When practicing the physical limb of yoga called asana, the physicality of the postures becomes a vehicle to expand our consciousness and pervade every single aspect of the body.
Releasing ourselves to the flow, and observing the inner strength that one develops brings about a profound grounding spirituality in and through the body.
This allows our exploration of all aspects of our emotions, concentration, intent, faith, and unity between the physical and ethereal body.
Yogi B.K.S. Iyengar is credited with saying
"The needs of the body are the needs of the divine spirit which lives through the body. The yogi does not look heavenward to find God for he knows that He is within."
Referencing this intention to relate to your body as a sacred vessel, approach your practice today in whatever way this expresses itself through you.
I have adapted the following copy to illustrate proper technique from Yoga Journal while inviting you to my simple step at the end of the post.
Keeping both feet on the floor, stand with the bases of your big toes touching, heels slightly apart (so that your second toes are parallel). Lift and spread your toes and the balls of your feet, then lay them softly down on the floor. Rock back and forth and side to side. Gradually reduce this swaying to a standstill, with your weight balanced evenly on the feet.
Firm your thigh muscles and lift the knee caps, without hardening your lower belly. Lift the inner ankles to strengthen the inner arches, then imagine a line of energy all the way up along your inner thighs to your groins, and from there through the core of your torso, neck, and head, and out through the crown of your head. Turn the upper thighs slightly inward. Lengthen your tailbone toward the floor and lift the pubis toward the navel.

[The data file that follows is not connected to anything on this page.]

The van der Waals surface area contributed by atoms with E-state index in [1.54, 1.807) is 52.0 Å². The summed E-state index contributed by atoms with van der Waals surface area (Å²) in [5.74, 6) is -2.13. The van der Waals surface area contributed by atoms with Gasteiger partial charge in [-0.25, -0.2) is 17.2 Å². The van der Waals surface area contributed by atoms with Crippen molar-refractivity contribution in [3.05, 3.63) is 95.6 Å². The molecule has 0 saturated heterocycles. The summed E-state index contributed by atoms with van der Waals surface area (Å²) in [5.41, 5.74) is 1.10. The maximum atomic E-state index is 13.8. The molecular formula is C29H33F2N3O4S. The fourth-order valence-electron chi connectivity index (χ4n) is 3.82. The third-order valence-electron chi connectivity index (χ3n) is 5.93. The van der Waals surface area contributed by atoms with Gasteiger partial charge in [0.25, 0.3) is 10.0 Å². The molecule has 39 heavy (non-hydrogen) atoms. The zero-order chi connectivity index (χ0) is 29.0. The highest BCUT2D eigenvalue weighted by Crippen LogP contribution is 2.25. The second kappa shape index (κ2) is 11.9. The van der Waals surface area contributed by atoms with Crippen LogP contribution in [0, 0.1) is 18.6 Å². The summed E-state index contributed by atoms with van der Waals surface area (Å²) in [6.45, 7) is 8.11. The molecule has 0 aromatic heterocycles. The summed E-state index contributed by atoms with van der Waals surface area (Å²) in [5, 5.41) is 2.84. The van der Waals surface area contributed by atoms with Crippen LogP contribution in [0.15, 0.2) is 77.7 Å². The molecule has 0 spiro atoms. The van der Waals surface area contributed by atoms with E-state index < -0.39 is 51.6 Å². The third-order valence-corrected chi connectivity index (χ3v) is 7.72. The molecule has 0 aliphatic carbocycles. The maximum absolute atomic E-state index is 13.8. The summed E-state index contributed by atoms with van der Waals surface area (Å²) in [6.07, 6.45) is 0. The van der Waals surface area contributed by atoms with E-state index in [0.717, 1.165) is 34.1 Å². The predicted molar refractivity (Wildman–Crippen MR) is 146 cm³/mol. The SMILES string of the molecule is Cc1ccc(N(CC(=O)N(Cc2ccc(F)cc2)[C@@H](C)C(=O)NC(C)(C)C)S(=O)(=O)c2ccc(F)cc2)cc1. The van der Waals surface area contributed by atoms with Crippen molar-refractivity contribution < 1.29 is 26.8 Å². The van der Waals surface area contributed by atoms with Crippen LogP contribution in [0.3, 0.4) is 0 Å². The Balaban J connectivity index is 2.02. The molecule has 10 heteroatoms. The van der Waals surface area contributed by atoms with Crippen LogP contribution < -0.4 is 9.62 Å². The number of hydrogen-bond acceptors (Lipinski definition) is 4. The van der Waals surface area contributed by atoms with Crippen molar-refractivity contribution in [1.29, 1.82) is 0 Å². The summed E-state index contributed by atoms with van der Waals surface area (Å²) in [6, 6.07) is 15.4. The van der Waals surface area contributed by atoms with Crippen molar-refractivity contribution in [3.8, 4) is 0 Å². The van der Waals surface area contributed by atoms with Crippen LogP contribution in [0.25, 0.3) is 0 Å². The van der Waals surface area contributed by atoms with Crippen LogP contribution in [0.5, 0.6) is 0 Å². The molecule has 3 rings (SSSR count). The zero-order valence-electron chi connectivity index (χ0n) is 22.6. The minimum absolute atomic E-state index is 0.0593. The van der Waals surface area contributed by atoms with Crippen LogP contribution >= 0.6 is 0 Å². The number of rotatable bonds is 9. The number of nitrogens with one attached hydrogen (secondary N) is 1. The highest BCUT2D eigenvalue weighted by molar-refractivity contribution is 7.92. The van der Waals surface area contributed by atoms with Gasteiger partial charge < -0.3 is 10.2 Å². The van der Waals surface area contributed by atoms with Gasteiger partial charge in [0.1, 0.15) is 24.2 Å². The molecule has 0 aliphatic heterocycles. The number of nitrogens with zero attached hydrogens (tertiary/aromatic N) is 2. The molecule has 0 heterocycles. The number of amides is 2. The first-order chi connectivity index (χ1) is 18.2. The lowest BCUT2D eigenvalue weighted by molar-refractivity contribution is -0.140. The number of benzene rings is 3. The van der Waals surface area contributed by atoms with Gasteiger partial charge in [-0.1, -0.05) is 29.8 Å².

Press your shoulder blades into your back, then widen them across and release them down your back. Without pushing your lower front ribs forward, lift the top of your sternum straight toward the ceiling. Widen your collarbones. Hang your arms beside the torso.
Balance the crown of your head directly over the center of your pelvis, with the underside of your chin parallel to the floor, throat soft, and the tongue wide and flat on the floor of your mouth. Soften your eyes.
Tadasana (Mountain Pose) is usually the starting position for all the standing poses. But it's useful to practice Tadasana as a pose in itself. Stay in the pose for 30 seconds to 1 minute, breathing easily.
Once you feel strong and steady see if you can lift one leg and place it against the inner thigh of the opposite leg as in the photo above. Breathe through it!
Todays Simple Step
Practice being grounded in this posture given whatever variation you can accomplish.
Feel your ability to stand still and stay put! Plant your flag and keep breathing! If you fall from the pose notice your response. Do you give up immediately or simply refocus and try again?May this be so for you."Be sure you put your feet in the right place, then stand firm"
said Abraham Lincoln adding
"I do the very best I know how - the very best I can; and I mean to keep on doing so until the end."
This is today's simple step.
Till next time...
Photo credit: GCA by Bob Alba